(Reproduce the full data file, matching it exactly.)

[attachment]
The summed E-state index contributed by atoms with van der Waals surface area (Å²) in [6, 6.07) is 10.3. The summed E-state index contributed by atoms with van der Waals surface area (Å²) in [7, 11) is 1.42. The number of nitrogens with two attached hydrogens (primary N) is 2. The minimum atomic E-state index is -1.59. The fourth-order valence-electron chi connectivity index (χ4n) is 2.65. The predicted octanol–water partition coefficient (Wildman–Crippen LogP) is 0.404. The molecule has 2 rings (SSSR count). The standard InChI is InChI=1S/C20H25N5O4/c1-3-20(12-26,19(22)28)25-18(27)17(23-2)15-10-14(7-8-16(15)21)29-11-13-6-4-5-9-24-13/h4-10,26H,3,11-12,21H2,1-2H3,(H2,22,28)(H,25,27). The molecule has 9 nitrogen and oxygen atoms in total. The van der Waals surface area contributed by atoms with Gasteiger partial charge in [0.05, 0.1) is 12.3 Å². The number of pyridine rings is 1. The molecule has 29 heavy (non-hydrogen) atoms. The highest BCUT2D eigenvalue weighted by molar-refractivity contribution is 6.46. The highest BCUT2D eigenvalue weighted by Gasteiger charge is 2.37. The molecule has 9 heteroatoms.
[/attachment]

The summed E-state index contributed by atoms with van der Waals surface area (Å²) in [6, 6.07) is 10.3. The summed E-state index contributed by atoms with van der Waals surface area (Å²) in [7, 11) is 1.42. The number of nitrogens with two attached hydrogens (primary N) is 2. The minimum atomic E-state index is -1.59. The fourth-order valence-electron chi connectivity index (χ4n) is 2.65. The predicted octanol–water partition coefficient (Wildman–Crippen LogP) is 0.404. The molecule has 2 rings (SSSR count). The standard InChI is InChI=1S/C20H25N5O4/c1-3-20(12-26,19(22)28)25-18(27)17(23-2)15-10-14(7-8-16(15)21)29-11-13-6-4-5-9-24-13/h4-10,26H,3,11-12,21H2,1-2H3,(H2,22,28)(H,25,27). The molecule has 9 nitrogen and oxygen atoms in total. The van der Waals surface area contributed by atoms with Gasteiger partial charge in [0.05, 0.1) is 12.3 Å². The number of pyridine rings is 1. The molecule has 29 heavy (non-hydrogen) atoms. The highest BCUT2D eigenvalue weighted by molar-refractivity contribution is 6.46. The highest BCUT2D eigenvalue weighted by Gasteiger charge is 2.37. The molecule has 9 heteroatoms.